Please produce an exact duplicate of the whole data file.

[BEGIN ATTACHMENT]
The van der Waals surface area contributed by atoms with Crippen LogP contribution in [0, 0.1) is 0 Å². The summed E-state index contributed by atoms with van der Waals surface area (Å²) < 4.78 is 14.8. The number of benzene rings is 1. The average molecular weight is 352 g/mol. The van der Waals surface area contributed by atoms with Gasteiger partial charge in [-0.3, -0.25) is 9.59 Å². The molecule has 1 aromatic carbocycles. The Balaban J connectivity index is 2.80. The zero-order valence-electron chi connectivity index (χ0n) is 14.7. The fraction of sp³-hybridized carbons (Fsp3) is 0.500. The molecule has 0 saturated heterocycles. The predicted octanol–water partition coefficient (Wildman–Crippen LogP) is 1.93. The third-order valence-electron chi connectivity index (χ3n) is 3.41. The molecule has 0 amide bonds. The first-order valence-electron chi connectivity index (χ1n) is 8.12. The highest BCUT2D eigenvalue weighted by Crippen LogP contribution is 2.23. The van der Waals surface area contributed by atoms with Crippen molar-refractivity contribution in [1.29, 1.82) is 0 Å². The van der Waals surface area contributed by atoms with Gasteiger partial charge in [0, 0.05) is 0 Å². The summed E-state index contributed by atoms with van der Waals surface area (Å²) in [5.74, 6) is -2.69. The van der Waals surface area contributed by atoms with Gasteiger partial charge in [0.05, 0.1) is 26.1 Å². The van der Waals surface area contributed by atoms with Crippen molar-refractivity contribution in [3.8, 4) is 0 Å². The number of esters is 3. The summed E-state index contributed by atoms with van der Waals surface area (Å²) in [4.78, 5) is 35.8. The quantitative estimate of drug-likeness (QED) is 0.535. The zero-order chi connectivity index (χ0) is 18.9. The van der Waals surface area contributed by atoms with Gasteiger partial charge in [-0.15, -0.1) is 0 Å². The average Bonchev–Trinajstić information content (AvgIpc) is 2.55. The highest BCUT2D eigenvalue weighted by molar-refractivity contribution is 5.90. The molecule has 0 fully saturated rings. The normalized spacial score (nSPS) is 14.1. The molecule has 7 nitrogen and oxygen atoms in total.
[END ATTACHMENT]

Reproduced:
The van der Waals surface area contributed by atoms with Crippen LogP contribution in [0, 0.1) is 0 Å². The summed E-state index contributed by atoms with van der Waals surface area (Å²) < 4.78 is 14.8. The number of benzene rings is 1. The average molecular weight is 352 g/mol. The van der Waals surface area contributed by atoms with Gasteiger partial charge in [-0.3, -0.25) is 9.59 Å². The molecule has 1 aromatic carbocycles. The Balaban J connectivity index is 2.80. The zero-order valence-electron chi connectivity index (χ0n) is 14.7. The fraction of sp³-hybridized carbons (Fsp3) is 0.500. The molecule has 0 saturated heterocycles. The predicted octanol–water partition coefficient (Wildman–Crippen LogP) is 1.93. The third-order valence-electron chi connectivity index (χ3n) is 3.41. The molecule has 0 amide bonds. The first-order valence-electron chi connectivity index (χ1n) is 8.12. The highest BCUT2D eigenvalue weighted by Crippen LogP contribution is 2.23. The van der Waals surface area contributed by atoms with Crippen molar-refractivity contribution in [1.29, 1.82) is 0 Å². The van der Waals surface area contributed by atoms with Gasteiger partial charge in [0, 0.05) is 0 Å². The summed E-state index contributed by atoms with van der Waals surface area (Å²) in [5.74, 6) is -2.69. The van der Waals surface area contributed by atoms with Gasteiger partial charge in [0.05, 0.1) is 26.1 Å². The van der Waals surface area contributed by atoms with Crippen molar-refractivity contribution in [3.8, 4) is 0 Å². The number of esters is 3. The summed E-state index contributed by atoms with van der Waals surface area (Å²) in [4.78, 5) is 35.8. The quantitative estimate of drug-likeness (QED) is 0.535. The zero-order chi connectivity index (χ0) is 18.9. The van der Waals surface area contributed by atoms with Gasteiger partial charge in [-0.15, -0.1) is 0 Å². The average Bonchev–Trinajstić information content (AvgIpc) is 2.55. The highest BCUT2D eigenvalue weighted by molar-refractivity contribution is 5.90. The molecule has 0 fully saturated rings. The normalized spacial score (nSPS) is 14.1. The molecule has 7 nitrogen and oxygen atoms in total.